About The Farm
Elmswell Farms extends to a little over 500 hectares and is situated at the headwaters of the Driffield Beck. The unit is mainly arable in nature, with cropping including Seed Wheat, Oilseed Rape and Vinning Peas – totalling 425 hectares. The remainder of the area includes woodland, permanent pasture and a SSSI adjacent to the beck. The farm was in the Countryside Stewardship Scheme for ten years and is now in the second year of a combined ELS / HLS scheme. Through the Countryside Stewardship Scheme and ELS / HLS Schemes areas adjacent to the SSSI have been substantially enhanced and include12 hectares of arable reversion. All fields have six metre grass margins and hedgerows are sympathetically managed for wildlife.... More on conservation
Elmswell lies in a rich and nationally important archaeological landscape, with sites dating from the Neolithic to the post medieval. The reuse of certain ancient landscape features as boundaries from prehistoric times to the medieval and consequently to the present day, has allowed the estate to carry on as a distinct and discrete parcel of land from at least the time of Edward the Confessor ( 1042 – 66 ). There is also evidence of the use of the local springs as a ritual site, which may have culminated in the presence of a late Roman shrine on or near Bramble Hill... More about the history
It is called a fold of Highland Cattle because, in the olden days in winter the cattle were brought together at night in open shelters made of stone called folds to protect them from the weather and wolves. Highland cattle have a long and distinguished ancestry, originating from western Scotland. They are one of Britain’s oldest, most distinctive and best known breeds, with a long thick flowing coat of rich hair and majestic sweeping horns. The breed is exceptionally hardy with a natural and unique ability to convert poor grazing efficiently making them ideal for use in conservation areas. The Springwell fold was started in 2012, with the purchase of 4 one year old heifers. A further 4 two year olds were added in 2013 and it is intended to breed from these next year. For the bulk of the year they are grazed on un-improved chalk grassland within a Site of Special Scientific interest, where they have already had a significant impact on the return of wild flowers to the area.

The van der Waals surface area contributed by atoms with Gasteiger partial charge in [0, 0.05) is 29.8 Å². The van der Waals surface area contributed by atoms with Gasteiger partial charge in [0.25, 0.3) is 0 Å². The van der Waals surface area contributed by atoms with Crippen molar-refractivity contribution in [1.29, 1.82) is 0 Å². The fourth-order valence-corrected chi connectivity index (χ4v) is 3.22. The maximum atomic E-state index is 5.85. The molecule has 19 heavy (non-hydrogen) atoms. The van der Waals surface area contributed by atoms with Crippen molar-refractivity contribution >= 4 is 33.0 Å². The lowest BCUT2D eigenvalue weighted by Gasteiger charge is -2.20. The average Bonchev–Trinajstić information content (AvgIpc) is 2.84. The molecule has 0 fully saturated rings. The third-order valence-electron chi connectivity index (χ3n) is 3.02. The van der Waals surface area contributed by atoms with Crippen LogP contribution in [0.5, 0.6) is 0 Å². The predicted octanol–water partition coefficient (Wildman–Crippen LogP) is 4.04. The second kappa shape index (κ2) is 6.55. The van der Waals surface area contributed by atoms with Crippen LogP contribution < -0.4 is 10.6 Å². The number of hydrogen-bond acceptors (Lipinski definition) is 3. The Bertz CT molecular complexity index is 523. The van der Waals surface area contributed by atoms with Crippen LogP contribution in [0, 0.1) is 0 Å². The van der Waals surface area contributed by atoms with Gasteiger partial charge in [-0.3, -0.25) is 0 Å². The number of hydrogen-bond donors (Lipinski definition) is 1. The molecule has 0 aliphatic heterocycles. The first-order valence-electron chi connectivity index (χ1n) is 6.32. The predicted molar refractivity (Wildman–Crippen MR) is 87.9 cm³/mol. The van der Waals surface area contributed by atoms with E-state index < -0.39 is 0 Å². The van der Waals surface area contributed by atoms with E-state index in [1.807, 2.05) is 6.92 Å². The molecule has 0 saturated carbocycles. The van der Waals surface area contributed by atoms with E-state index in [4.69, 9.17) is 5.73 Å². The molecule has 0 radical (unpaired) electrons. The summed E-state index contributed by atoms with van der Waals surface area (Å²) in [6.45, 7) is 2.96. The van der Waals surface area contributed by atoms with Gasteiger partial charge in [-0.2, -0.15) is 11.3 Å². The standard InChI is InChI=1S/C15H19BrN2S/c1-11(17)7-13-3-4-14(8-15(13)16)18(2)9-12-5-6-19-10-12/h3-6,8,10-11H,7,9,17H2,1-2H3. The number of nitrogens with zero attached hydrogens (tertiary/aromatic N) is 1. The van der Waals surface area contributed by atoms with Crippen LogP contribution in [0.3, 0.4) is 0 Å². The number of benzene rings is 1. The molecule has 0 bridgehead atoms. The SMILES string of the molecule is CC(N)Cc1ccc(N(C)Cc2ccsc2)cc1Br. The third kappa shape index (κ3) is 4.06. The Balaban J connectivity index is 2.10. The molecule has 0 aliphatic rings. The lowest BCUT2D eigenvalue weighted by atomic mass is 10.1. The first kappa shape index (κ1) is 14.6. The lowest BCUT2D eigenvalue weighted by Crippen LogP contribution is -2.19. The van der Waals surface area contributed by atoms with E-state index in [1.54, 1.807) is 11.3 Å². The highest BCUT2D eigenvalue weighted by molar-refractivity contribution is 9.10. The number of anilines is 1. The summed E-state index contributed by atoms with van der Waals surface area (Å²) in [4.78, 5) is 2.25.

Soil Type Description
The soil types at Elmswell fall into the following six categories:
Andover: Slightly stony silt clay loam.
Burlingham: Very slightly stony clay loam or sandy clay loam.
Frome: Stoneless silty clay loam.
Landbeach: Slightly stony sandy loam.
Pocklington: Moderately stoney sandy loam, slightly calcareous.
Weasenham: Slighlty stony clay loam or sandy clay loam.
All are suited to a wide range of combinable crops.
Every year in the region of 200 hectares of wheat is grown for seed and supplied to Frontier Agriculture, either being processed at Hutton Cranswick or Sandy in Bedfordshire. Up to eight varieties are grown, with a mixture of Groups 1, 2, 3 and 4. Good yields are achieved in most years, with 95% plus achieving seed certification.
School Room Facilities
The school room is primarily available for school and other educational visits, but is also available for hire on a daily or half day basis.
• Room 5 X 15 metres
• Projector and Screen
• Seating for up to 50 adults
• Wood burner and central heating
• Full disable access and toilet facilities
• Unisex toilets
• Fully fitted kitchen with oven, fridge and dishwasher
• Hot drinks facility
• Refreshments can be provided (Tea/Coffee and biscuits)
• Catering can be arranged
• Free onsite parking, cars, mini buses and coaches.